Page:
There’s a lot that’s appealing about personalized learning, properly construed. Rather than march a classroom of students through academic material at the exact same pace, regardless of their discordant levels of readiness or their varying degrees of background knowledge, personalized settings allow schools to target instruction to the exact needs of individual children. It’s not meant to be a euphemism for “computer-based instruction,” but a version of differentiation that uses a variety of approaches, from tutoring to peer discussions to teacher-led lessons and, yes, some digital resources. Done right, it doesn’t give up on academic standards, either. Instruction may be personalized but all students are still expected to master all the knowledge and skills that will prepare them for the next step in their learning and for eventual success beyond school.
Hooray for all that. But after seeing a version of personalized learning in action recently, I’m worried that it may be reinforcing some of the worst aspects of standards-based, data-driven instruction. Namely: It might be encouraging a reductionist type of education that breaks learning into little bits and scraps and bytes of disparate skills, disconnected from an inspiring, coherent whole.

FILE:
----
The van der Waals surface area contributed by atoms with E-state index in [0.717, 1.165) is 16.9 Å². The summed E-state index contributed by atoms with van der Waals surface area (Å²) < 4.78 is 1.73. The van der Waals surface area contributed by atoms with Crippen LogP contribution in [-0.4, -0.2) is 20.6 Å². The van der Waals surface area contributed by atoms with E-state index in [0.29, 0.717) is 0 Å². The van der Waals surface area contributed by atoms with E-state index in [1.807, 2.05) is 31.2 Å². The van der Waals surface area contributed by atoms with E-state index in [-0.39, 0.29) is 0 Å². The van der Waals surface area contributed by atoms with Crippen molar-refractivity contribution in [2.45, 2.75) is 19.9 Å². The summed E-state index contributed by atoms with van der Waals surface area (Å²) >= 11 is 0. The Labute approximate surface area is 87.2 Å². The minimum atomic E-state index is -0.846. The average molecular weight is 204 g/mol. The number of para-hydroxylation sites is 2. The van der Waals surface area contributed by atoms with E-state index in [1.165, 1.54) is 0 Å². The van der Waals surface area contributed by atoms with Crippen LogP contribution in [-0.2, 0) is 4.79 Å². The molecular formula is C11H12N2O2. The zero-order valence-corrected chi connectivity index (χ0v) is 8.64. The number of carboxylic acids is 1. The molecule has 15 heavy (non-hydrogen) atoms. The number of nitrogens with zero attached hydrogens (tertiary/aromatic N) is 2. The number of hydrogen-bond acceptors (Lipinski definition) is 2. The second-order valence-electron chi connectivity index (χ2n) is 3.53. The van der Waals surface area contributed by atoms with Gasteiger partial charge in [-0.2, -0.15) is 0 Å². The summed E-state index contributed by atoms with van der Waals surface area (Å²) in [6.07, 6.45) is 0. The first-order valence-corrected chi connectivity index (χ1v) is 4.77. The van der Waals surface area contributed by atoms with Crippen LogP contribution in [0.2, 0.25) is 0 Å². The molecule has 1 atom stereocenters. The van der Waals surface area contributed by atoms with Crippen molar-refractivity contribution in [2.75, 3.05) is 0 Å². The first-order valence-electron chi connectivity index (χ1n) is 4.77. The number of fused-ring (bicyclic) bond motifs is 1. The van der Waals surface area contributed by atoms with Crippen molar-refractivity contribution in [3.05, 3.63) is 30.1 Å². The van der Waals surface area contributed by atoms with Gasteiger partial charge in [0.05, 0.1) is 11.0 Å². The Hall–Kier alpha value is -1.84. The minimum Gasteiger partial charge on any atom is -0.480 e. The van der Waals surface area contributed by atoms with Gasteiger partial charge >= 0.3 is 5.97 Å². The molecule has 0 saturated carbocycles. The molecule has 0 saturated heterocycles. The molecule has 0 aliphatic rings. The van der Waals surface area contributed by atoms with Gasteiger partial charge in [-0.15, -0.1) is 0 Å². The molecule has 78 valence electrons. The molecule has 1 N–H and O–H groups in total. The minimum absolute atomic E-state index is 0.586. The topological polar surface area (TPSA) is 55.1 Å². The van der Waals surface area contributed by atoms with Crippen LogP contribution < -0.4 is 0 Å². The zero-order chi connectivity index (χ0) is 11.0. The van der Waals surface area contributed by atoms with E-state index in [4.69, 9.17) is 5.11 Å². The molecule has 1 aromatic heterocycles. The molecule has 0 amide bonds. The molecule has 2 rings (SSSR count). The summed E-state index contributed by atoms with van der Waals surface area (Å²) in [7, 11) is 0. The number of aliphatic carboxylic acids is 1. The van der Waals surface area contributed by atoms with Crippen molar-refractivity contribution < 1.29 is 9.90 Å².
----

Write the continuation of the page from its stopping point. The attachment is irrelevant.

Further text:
Personalized learning enthusiasts might look to the food industry for a cautionary tale. In his best-selling book, In Defense of Food, Michael Pollan discusses the notion of “nutritionalism.” As Americans have become more health-conscious in recent years, food companies have developed new products that are “nutritious”: They are low-fat, or low-salt, or high in protein, or high in Omega 3s. But these heavily processed foods, it turns out, still aren’t as healthy as regular old natural ones: fruits and vegetables; lean meats; whole grains; beans; and the like.
So, too, with great teaching and learning. Picture an elementary school. Yes, there’s a long list of skills that kids need to master and for which an individualized approach would work fine: decoding; spelling; writing letters and numbers; counting to one hundred; keyboarding; and so forth. Measuring children’s progress in learning these skills is the sort of thing that assessments like iReady’s can readily do, and then point teachers and parents toward learning modules that will help them take the next step.